https://doi.org/10.7554/eLife.30839.016
Figure 3—source data 4

These are the depths in microns of the junctional folds of the postsynaptic muscle membrane of P7 P2ry1 WT and mutant mice, shown in Figure 3—figure supplement 2.

https://doi.org/10.7554/eLife.30839.017
Figure 3—figure supplement 1
Normal expression of pre-, peri- and post-synaptic elements at the NMJ of P2ry1 mutant mice lacking activity-induced Ca2+responses in perisynaptic glia.

(A) Low-power micrographs of confocal images generated from P7 diaphragms of P2ry1 WT (top row) and mutant (bottom row) diaphragm stained with antibodies against GFP (to label GCaMP3-expressing perisynaptic Schwann cells), synaptophysin (Syp; to label presynaptic nerve terminals) and 633-conjugated α-BTX (to label postsynaptic ACh receptor clusters). All NMJs are innervated and display terminal/perisynaptic Schwann cells (TPSCs). (B) High-power micrographs of the same tissue also stained with bisbenzamide (Hoechst) exhibit similar patterns of synaptic staining between genotypes. Synaptophysin-immunoreactive presynaptic terminal area, 267 ± 43 vs. 272 ± 47 μm2, p=0.85, P2ry1 WT vs. mutant, terminals = 7, n = 3. (C) α-BTX-labeled NMJs in both P2ry1 WT (left panels) and mutant (right panels) exhibit robust AChE staining.

https://doi.org/10.7554/eLife.30839.012
Figure 3—figure supplement 2
Normal ultrastructural appearance of the NMJ of P2ry1 mutant mice lacking activity-induced Ca2+responses in perisynaptic glia.

Low-power (left) and high-power (right) photomicrographs of NMJs from the diaphragm of P7 P2ry1 WT (top panels) and mutant (bottom panels). Junctional folds indicated by arrows; TPSCs (SC) and muscle cells (M). Individual fold depth, 0.49 ± 0.15 vs. 0.43 ± 0.07 μm, p=0.31, P2ry1 WT vs. mutant, folds = 8, n = 3.

https://doi.org/10.7554/eLife.30839.013
Figure 3—video 1
Activity-induced Ca2+responses in perisynaptic glia at the neuromuscular junction are mediated by P2Y1Rs.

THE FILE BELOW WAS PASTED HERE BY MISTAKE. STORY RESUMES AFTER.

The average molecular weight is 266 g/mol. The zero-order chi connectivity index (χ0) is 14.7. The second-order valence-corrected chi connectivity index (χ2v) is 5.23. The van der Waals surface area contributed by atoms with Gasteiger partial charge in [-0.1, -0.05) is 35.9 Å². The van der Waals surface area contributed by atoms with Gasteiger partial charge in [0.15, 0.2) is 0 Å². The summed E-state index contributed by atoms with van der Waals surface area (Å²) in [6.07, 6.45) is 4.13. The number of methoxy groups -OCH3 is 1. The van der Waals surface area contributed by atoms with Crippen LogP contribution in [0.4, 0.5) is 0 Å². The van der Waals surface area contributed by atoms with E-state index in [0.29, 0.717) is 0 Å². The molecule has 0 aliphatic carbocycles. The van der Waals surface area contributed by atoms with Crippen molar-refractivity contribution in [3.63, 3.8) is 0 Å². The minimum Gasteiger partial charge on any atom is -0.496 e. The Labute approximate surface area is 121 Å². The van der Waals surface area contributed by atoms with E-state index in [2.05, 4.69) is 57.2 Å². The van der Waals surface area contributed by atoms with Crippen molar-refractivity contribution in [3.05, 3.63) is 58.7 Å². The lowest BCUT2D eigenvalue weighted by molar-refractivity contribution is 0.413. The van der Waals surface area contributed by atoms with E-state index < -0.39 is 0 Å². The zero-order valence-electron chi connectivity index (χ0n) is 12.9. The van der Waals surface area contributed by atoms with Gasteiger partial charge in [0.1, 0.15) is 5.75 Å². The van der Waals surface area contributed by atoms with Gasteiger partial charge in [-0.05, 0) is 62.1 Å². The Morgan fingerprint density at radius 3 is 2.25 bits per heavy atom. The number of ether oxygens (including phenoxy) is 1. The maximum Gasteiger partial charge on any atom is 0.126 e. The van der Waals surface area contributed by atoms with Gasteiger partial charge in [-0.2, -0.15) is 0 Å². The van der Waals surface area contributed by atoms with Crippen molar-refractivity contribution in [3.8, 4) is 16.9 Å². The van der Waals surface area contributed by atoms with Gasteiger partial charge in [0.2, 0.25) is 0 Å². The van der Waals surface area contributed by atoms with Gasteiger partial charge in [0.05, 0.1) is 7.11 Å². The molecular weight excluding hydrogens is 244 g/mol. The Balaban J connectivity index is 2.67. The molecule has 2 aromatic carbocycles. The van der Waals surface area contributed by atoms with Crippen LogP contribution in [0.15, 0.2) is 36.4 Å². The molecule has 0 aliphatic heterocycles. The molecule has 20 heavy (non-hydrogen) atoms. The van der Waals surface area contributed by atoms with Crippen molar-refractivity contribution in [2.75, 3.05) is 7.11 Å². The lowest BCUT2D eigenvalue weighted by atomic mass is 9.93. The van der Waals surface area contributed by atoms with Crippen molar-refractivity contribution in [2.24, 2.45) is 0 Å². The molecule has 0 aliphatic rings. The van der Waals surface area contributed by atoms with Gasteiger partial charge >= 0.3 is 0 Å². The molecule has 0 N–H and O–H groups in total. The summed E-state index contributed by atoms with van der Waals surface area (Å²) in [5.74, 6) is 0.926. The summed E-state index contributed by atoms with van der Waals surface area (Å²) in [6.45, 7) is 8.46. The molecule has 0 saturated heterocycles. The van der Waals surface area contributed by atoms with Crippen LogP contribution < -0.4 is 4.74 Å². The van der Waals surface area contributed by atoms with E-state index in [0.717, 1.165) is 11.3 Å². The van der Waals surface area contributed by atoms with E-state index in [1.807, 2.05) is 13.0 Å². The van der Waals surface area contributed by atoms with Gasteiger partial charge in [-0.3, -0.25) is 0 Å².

Three different P7 P2ry1 WT diaphragms exhibit Ca2+ responses to 45 s of 40 Hz (left column). Three different P7 P2ry1 mutant diaphragms fail to exhibit Ca2+ responses to HFS (middle column) but do exhibit responses to bath application of muscarine (right column).

https://doi.org/10.7554/eLife.30839.018
The loss of activity-induced Ca2+responses in perisynaptic glia disrupts postsynaptic but not presynaptic function at the NMJ.

(A) Phrenic nerve-evoked endplate potentials (EPPs) were measured in P7 diaphragm muscle from P2ry1 WT and mutant mice in response to basal (left panel) and high-frequency stimulation (HFS; middle and right panels). There was no difference in the amplitudes (24 ± 2.6 vs. 26.7 ± 1.5 mV; p=0.13; WT vs. mutant; n = 4; c = 16) of basal EPPs or in the amplitudes of EPPs at the end of a period of HFS. Up and downward deflections preceding each EPP are stimulation artifacts. (B) Phrenic nerve-evoked muscle action potentials (APs) were measured in P7 diaphragm muscle from P2ry1 WT and mutant mice in response to basal (left panel) and HFS (middle and right panels). There was no difference in the amplitudes (67.7 ± 7.1 vs. 67.8 ± 7.1 mV; p=0.49), the rise to peak (1.16 ± 0.2 vs. 1.07 ± 0.2 ms; p=0.33), or the time to 50% decay (2.42 ± 0.53 vs. 2.16 ± 0.82 ms; p=0.43) of basal APs, or in the percentage of successfully transmitted muscle APs at the end of a period of HFS (note the three successful APs in the WT and 2 APs in the mutant, at the end of HFS; arrowheads). (C) As shown in right panel of A, ending EPP heights are similar between genotypes (34 ± 8.6 vs. 34.3 ± 16.6% initial EPP; p=0.96; WT vs. mutant; n = 4; c = 20). (D) As shown in right panel of B, the time to 50% failure in response to HFS is similar between genotypes, in all subtypes of fatiguability (3.7 ± 1.6 vs. 2.5 ± 2.4 s for quick fatiguability; p=0.23; 22 ± 15.1 vs. 24.7 ± 13.5 s for intermediate fatiguability; p=0.67; 37.3 ± 9 vs. 37.2 ± 6.8 s for slow fatiguability; p=0.75; WT vs. mutant; n = 4; c = 27). (E) Muscle APs from the beginning (left) or end of a train of HFS from P2ry1 WT (black; +/+) or mutant (gray; -/-) mice. Muscle AP rise-to-peak was lengthened (2.0 ± 0.6 vs. 2.7 ± 0.7 ms; WT vs. mutant, p<0.05) and amplitude was reduced (58.1 ± 3.23 vs. 53.7 ± 4.5 mV; WT vs. mutant, n = 4, c = 13; p<0.05) at the end of a train of HFS.

https://doi.org/10.7554/eLife.30839.019